Of all the record speed runs Ab Jenkins made on the salt at Bonneville, none was more challenging than in 1935 when, at top speed, he was traveling a mere 68 miles per hour.
It was much slower than his more recognized records, some at over 200 miles per hour, but this one, he would later recall, was one of his most thrill-packed experiences. He likened it to riding a "frightened bison."
He was driving, at the time, a 1932 Allis-Chalmers tractor with, of all things, rubber tires.
In 1956, while in Wisconsin to drive a pace car for the Road American Auto Races, Jenkins passed a road sign showing a tractor. He commented on his "wild ride back in '35." Within seconds, he collapsed and would later die of a heart attack.
It was in 1932 that Harvey Firestone, owner of Firestone Tire, had three Allis-Chalmers tractors built, not for their pulling power, but for speed. They were the first tractors to be fitted with rubber tires.
One of the tractors is currently on loan here in Salt Lake City to the Ardell Brown Classic Car Center.
Firestone believed the high-speed tractors would be a way he could show farmers that his rubber tires were a technical marvel, not a gimmick.
The agriculture market was skeptical of the new rubber tires. Tractors, at the time, ran on metal rims.
Firestone hired celebrity race drivers, including Jenkins and Barney Oldfield, one of the most famous of the early auto racers, to engage in tractor races at county fairs and agricultural events.
Jenkins eventually took one of the tractors to Bonneville Salt Flats to set a land-speed record. In 1935, he drove the tractor at 68 miles per hour through a one-mile course. He later was given a belt bucket inscribed, "The World's Fastest Farmer."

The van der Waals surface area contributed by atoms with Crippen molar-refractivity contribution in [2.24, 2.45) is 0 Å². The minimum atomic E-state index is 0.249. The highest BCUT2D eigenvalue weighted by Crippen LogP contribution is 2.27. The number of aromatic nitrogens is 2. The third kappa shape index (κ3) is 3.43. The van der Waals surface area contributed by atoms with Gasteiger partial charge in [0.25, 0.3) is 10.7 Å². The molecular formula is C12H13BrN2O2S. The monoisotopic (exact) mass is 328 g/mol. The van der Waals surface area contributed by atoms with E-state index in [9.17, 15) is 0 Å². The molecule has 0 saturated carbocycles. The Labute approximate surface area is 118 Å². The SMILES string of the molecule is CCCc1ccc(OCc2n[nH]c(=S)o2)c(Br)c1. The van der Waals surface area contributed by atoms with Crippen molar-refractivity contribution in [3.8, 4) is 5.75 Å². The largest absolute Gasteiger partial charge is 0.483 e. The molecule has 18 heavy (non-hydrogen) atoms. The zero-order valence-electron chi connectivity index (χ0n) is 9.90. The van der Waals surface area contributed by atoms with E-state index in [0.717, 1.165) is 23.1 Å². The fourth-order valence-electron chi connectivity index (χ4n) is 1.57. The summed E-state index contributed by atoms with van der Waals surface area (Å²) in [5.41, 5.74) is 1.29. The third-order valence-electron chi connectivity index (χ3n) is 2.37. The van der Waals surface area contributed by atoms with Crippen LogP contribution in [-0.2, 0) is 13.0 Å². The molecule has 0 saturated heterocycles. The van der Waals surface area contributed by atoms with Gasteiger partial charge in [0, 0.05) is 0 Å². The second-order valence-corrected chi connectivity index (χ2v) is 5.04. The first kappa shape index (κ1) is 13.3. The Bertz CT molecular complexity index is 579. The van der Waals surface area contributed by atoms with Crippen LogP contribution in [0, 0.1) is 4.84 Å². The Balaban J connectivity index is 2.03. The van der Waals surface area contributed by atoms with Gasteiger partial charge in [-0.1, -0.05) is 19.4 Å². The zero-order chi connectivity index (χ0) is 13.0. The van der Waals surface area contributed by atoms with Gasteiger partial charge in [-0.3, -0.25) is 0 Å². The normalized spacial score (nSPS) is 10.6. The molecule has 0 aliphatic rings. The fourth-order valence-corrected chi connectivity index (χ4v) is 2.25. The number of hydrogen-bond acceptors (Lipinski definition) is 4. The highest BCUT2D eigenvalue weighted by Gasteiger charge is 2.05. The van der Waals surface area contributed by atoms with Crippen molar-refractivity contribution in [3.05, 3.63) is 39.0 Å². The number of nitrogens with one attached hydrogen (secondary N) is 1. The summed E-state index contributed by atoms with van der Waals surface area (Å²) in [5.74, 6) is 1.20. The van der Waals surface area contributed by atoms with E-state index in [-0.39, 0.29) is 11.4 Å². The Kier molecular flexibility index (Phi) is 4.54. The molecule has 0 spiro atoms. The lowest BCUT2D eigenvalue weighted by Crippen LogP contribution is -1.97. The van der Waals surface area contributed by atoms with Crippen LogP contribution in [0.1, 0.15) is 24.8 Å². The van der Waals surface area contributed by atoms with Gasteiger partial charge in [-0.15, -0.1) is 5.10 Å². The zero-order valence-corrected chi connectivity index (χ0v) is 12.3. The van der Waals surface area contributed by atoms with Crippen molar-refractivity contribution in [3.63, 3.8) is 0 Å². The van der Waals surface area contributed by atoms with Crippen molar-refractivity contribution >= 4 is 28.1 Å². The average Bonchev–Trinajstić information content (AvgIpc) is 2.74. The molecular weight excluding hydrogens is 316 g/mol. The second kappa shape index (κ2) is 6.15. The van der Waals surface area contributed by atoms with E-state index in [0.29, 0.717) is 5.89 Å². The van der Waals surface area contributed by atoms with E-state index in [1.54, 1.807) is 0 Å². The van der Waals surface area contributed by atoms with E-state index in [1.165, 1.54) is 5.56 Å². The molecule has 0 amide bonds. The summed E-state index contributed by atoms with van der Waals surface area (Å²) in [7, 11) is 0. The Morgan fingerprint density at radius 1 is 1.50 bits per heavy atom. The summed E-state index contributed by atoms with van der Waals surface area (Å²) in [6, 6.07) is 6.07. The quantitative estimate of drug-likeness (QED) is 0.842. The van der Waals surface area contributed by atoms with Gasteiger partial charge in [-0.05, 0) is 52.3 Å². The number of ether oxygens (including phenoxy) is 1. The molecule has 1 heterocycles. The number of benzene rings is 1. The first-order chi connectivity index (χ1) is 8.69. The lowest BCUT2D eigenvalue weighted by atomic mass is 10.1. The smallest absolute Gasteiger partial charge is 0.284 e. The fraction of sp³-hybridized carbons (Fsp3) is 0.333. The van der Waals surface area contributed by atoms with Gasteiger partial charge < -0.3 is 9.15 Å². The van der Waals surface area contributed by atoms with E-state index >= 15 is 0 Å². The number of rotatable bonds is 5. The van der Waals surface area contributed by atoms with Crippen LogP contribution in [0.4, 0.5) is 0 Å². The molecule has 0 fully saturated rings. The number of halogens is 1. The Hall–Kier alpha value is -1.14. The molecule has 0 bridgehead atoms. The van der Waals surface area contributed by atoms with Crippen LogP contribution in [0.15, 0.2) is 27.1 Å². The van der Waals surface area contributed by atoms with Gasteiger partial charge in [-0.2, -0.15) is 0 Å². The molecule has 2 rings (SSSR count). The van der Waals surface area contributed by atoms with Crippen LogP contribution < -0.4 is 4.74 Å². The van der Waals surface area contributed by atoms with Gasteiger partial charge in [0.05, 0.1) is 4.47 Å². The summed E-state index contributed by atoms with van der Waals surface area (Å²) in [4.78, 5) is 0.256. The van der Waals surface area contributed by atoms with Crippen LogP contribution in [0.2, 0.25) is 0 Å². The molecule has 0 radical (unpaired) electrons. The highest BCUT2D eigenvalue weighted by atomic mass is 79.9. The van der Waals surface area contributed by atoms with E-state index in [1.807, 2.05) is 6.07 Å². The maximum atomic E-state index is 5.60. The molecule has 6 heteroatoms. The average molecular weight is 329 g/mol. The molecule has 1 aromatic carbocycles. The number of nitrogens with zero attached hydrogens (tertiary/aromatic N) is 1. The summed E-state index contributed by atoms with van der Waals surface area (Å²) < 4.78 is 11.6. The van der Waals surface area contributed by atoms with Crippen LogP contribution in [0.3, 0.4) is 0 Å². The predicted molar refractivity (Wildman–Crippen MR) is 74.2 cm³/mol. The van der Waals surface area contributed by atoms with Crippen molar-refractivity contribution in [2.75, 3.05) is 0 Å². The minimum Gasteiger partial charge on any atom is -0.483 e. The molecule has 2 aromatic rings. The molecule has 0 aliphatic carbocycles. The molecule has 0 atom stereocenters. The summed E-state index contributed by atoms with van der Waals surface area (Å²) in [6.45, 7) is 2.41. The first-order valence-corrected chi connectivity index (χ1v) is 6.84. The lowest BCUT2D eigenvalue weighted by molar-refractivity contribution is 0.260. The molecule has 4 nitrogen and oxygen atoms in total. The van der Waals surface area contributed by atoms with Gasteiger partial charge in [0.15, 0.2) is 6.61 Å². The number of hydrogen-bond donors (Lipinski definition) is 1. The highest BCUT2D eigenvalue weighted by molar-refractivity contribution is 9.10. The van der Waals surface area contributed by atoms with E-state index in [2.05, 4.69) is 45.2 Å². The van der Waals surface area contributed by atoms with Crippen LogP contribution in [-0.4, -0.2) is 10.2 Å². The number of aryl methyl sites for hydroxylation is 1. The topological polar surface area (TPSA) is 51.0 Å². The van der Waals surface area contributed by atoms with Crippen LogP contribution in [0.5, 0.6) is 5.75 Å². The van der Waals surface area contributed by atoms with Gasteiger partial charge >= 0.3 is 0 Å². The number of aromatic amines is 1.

Jenkins' son, Marv, who accompanied his father and even drove in many of the record runs, recalled that the tractor ride his dad took was a harrowing experience.
"There were no springs in the front, just a pin in the center of the axle, so there was no up-and-down movement," he recalled as he inspected the old tractor. "If the tires were perfectly balanced, then everything would have been OK, but there was no way of balancing tires. One tire would start bouncing and going this way and that, then the other one would start bouncing.
"Because it was so rough, dad couldn't sit down on the seat. He had to stand, and even then it was all he could do to stay on the tractor."
Eldon Kearl, who facilitated the loan of the tractor, said his research shows the tractor was purchased by a farmer, who found that it had no power but could go fast.
It was later purchased by an Ohio man, Randall Sheffied, who planned to use the tractor to plow fields. He, too, found the tractor had no pulling power but went much faster than he wanted.
Research told him the tractor was not meant to plow fields but to race.
Kearl said he read about the tractor in a magazine and contacted Sheffield.
"We checked the serial number for authenticity and found it was not the tractor Ab drove on the salt, but it was one of the three he raced at county fairs," said Kearl.
"I've had the tractor up to 45 (mph). That's as fast as I'd ever want to go. I passed a Sandy police officer and he just looked at me and shook his head."
At the time, there were few cars that could keep up with the tractor from a standing start.Kearl said he is trying to raise funds to buy the tractor and keep it here in Utah, where it has a companion the Mormon Meteor III.